I have a question unrelated to the post.I had an abusive past and have trouble sleeping during night as i am mortified of ghosts.I have read your blog entry about this and i know they don’t exist.Then why am i gripped by an irrational fear at night and have no control over my thoughts…the end result being that i am in a state of panic and sleepless.I am not able to envision any solution using LOA. Kindly help or point me in the right direction.

    • Hey Solace,

      While I can’t tell you specifically what your fears are about without talking to you, I can give you some advice:

      First thing: You do have control over your thoughts. If you can’t seem to wrangle them in, go really, really general. I usually tell people to just see themselves surrounded by a bubble of light. You can’t get much more general than that.

      Second, you have to step into the fear. Explore it. I know, this sounds super counterintuitive, but it works. Relax into the panic. It will not get stronger, as you might fear, it will actually dissipate. And then you’ll get clarity. This, REALLY, REALLY works, but it will probably require a bit more explanation. I thought I’d written a blog post about this, but going through the archives, I can’t seem to find one. So maybe I didn’t… Which means I need to. Stay tuned.

      Oh, and there is this post which offers a breathing technique, which may help: http://www.deliberateblog.com/2012/05/29/overcome-anxiety-with-the-7-11-breathing-technique/

      More to come soon!



      • Oh..wow!thanks for taking the time to reply to my mail. You said that i should face my fears, somehow it made me feel that you believe that i might be stronger than i think i am and it feels good believing you. I feel braver already.Look forward to your post.

  • As they say in Scotland..” Pure dead brilliant” . Reading my mind and the feelings of the last few days and bingo … giving me exactly what I needed! Thank you .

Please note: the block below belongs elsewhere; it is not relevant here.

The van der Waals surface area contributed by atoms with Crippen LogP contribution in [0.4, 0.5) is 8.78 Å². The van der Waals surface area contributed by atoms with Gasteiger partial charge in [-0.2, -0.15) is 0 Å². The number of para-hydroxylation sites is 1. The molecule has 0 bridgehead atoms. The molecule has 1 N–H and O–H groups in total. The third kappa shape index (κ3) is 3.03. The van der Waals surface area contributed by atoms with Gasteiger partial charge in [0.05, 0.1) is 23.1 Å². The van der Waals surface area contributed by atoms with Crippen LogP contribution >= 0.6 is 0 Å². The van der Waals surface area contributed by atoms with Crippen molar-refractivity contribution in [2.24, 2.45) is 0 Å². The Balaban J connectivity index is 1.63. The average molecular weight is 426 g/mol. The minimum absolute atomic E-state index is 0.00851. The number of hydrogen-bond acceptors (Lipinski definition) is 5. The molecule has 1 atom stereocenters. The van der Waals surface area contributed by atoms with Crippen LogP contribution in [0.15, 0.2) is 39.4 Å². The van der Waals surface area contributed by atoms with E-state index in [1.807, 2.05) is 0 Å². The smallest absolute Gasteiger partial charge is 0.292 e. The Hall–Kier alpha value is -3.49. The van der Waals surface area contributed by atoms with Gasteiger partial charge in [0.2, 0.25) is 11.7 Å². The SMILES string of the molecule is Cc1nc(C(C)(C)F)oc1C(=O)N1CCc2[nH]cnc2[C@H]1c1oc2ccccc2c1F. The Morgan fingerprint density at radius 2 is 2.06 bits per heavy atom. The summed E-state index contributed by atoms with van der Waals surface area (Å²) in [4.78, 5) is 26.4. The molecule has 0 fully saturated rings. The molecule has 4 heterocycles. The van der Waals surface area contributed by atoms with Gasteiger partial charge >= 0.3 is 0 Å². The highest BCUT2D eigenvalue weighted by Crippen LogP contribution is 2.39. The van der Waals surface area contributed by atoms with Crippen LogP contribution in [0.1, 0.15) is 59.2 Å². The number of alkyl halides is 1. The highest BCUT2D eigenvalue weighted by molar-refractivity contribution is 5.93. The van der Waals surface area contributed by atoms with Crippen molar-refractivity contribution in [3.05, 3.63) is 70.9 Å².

• Thanks Melody! Love this post! I feel the same way when people talk about their past problems and as Abraham (Esther) says”bang the drum of what you don’t want”. In my head I’m all “no no no let’s change the subject..new happy stuff”.

    • A thought just occurred and I had to tell. I was thinking that perhaps finding humor in the sob story, if I absolutely must tell it to feel like a hero and brag, might mitigate some of the ‘low energy vibrations’ associated with my past. I think if I can find a way to tell my story in a funny way, at least people would be laughing. It might even raise the vibration or because people are probably being brought down because of the ‘awww’ factor of my story, they will still be laughing so they will be where they were when I started. I was going to write an article from my teenage years and thought that if I wanted to touch on some touchy topics because I really want to address them, I might as well try and make it a little funny. Seriousness is what takes away the charm from pain. I can’t laugh when I am in pain but if I am telling the story to a bunch of happy people, I can try to make it funny and if I’m talking to a bunch of people I know nothing about, I can still make it funny. Either way, even if I’m not helping as I would perhaps like to(I’m not sure if I’m ready to help anyone, I just want to tell my story he he), my major concern is that I am definitely not hurting. Unless of course, the people I’m talking to do not get my sense of humor in which case, I’d rather not tell at all. But I so badly want to tell. Oh my. I am just like that lady who wasn’t allowed to talk. Ha ha ha. Hilarious.